Sarcoptes scabieie is known as the “itch mite.” It is an oval, flattened mite with dorsal spines. On exposure the mite burrows into the skin and deposits eggs in the outer layers (stratum corneum). It affects families and communities world wide, but is most commonly found in children, young adults and the elderly. It is prevalent where there is poverty or overcrowding, institutional care (nursing homes), refugee camps, patients with immune deficiencies, and areas where medical care is limited, thus delaying the diagnosis and treatment.
Above are two sisters that have spread the mite between each other. Secondary infections with scabies is common. These two children also developed secondary impetigo resulting in the yellow crusting you see in the images. The axillary regions are frequently involved.
Other sites of predilection include the finger webs, wrists, areolae, umbilicus, lower abdomen, genitals and buttocks. Papular lesions and “burrows” are typical. Some lesions may become nodular and are referred to as nodular scabies.
Scabies is nearly always acquired by skin-to-skin contact between individuals infested with scabies and those that are not. Typically several mites infest upon exposure and after mating the male mite dies.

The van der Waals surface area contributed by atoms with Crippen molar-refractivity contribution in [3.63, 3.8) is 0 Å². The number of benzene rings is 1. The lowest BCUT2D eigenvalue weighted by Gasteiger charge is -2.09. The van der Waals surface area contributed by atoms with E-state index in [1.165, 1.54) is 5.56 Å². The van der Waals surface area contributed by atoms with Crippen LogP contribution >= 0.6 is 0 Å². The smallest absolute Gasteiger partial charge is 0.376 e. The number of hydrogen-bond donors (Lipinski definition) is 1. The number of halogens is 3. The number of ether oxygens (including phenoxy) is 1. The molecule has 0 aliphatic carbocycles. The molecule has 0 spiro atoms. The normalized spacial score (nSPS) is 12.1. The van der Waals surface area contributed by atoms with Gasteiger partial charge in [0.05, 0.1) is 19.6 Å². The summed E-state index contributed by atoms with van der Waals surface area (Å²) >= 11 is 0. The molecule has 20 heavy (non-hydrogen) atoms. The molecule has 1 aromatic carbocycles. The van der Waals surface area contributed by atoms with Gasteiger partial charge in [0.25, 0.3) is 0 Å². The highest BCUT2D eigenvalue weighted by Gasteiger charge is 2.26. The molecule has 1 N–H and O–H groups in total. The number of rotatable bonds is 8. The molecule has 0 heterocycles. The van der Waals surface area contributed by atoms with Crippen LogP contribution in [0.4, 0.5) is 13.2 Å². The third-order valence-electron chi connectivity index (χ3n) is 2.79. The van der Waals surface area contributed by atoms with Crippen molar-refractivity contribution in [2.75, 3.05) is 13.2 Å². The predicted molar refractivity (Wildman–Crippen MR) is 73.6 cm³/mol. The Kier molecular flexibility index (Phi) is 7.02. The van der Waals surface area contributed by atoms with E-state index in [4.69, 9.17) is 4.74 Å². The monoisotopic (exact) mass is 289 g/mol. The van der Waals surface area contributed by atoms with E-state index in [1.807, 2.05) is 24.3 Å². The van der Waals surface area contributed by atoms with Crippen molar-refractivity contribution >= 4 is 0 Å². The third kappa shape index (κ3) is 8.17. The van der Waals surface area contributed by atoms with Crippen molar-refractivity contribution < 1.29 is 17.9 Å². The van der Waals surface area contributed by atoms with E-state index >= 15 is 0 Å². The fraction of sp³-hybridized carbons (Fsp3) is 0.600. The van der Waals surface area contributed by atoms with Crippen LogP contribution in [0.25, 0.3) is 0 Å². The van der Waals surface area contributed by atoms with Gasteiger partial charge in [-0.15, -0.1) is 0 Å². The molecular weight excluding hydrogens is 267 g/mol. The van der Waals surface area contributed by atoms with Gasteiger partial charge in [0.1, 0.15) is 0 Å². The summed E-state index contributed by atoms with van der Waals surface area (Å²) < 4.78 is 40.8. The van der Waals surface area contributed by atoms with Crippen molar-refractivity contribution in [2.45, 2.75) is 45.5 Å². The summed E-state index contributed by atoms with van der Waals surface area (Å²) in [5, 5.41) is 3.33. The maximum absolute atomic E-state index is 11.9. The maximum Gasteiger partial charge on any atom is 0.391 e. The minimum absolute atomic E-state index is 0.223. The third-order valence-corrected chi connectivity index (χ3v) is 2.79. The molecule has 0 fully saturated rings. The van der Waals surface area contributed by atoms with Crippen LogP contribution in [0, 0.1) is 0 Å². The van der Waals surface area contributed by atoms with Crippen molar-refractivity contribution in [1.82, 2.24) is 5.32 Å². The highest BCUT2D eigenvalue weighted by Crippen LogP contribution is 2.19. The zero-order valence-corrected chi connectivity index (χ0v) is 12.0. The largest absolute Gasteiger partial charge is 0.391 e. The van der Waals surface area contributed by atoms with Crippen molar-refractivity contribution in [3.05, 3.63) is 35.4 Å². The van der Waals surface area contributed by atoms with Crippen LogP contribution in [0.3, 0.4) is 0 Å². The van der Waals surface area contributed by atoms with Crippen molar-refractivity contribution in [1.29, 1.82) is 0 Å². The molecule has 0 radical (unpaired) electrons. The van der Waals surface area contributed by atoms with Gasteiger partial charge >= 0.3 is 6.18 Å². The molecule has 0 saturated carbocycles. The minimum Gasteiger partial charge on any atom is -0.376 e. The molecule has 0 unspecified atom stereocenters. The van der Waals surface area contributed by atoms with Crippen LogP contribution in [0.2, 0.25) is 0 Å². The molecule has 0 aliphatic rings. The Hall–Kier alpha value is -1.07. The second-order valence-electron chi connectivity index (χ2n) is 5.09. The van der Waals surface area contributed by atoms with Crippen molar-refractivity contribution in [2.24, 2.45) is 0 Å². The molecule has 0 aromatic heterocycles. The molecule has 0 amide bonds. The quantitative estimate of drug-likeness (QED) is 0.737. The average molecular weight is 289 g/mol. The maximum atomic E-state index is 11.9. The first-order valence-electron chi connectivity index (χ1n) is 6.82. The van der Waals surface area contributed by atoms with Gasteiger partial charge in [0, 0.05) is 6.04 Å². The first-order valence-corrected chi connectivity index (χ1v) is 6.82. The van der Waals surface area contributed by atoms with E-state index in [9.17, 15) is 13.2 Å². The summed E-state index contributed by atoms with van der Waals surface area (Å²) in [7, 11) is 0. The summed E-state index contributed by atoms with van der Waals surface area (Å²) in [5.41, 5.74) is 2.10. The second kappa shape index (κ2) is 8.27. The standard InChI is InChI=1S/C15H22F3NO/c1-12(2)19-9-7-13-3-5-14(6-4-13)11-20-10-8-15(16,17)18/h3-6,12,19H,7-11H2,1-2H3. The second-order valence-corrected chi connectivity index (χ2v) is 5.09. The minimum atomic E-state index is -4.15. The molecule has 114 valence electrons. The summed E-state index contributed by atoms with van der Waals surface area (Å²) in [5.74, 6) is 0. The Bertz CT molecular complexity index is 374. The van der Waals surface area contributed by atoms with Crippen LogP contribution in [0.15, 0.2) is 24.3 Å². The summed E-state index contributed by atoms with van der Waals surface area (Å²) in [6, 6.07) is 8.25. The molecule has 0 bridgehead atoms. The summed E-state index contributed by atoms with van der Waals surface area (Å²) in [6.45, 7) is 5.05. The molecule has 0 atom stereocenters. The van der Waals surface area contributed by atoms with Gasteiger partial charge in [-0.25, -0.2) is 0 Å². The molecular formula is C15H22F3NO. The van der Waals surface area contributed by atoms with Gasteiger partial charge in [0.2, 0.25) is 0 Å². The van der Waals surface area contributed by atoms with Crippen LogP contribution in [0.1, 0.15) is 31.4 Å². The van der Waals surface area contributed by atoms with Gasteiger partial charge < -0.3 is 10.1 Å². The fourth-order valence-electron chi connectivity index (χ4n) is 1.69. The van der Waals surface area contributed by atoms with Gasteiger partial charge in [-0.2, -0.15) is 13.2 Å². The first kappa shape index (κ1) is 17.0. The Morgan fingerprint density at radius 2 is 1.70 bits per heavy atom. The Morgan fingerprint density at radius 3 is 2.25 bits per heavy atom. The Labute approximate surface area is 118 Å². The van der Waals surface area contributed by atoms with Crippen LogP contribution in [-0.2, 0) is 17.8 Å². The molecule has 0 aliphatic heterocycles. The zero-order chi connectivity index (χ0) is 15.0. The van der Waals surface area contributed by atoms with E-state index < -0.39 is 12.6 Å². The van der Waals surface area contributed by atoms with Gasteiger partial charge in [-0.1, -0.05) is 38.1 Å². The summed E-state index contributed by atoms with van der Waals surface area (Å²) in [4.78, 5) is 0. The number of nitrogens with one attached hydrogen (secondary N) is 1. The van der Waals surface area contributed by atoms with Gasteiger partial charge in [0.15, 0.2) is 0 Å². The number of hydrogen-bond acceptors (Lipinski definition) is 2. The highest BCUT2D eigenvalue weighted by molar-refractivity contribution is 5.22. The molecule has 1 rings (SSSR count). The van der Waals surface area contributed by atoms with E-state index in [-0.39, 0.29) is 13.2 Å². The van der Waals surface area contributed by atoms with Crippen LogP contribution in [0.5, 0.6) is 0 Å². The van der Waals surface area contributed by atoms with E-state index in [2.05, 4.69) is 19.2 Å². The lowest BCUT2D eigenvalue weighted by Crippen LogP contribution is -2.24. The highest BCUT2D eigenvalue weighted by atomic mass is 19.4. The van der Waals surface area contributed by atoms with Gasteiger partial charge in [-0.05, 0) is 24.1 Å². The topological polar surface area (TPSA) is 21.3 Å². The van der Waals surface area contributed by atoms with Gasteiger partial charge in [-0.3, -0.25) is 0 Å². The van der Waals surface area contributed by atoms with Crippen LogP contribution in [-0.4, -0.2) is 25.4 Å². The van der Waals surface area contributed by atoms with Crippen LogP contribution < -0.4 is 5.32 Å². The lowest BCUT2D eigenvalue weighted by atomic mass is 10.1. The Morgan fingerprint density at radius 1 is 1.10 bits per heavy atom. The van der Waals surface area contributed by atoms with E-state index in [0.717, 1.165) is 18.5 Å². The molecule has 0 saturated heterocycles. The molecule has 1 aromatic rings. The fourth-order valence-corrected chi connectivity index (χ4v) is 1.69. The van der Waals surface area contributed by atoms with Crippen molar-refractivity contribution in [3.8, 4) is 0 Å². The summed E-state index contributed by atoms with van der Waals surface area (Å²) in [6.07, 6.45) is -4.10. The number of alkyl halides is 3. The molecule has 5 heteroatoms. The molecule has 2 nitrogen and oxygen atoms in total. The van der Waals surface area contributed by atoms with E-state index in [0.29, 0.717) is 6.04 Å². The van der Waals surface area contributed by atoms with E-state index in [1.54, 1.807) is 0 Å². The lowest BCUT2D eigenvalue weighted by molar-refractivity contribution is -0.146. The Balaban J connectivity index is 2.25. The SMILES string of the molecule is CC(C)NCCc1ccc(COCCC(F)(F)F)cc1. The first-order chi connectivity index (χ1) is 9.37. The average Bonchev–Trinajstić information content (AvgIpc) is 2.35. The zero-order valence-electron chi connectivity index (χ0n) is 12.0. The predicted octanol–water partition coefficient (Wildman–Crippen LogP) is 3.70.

The female mite burrows into the outer skin layers and lays up to 3 eggs each day for her lifetime of one to two months. The eggs develop into adult mites within 10-14 days.
The various clinical forms of scabies include nodular, Norwegian or crusted and sexually transmitted forms–genital.
TREATMENT: A variety of topical treatments are available to include permethrin, lindane, benzyl benzoate combined with 10% precipitated sulfur in white petrolatum, Tinospora cordifolia lotion and topical ivermectin have all been shown effective. In addition, oral ivermectin is also very effective. To read more about scabies click HERE. For those curious about seeing more images of the scabies mite and what it does in the skin click HERE.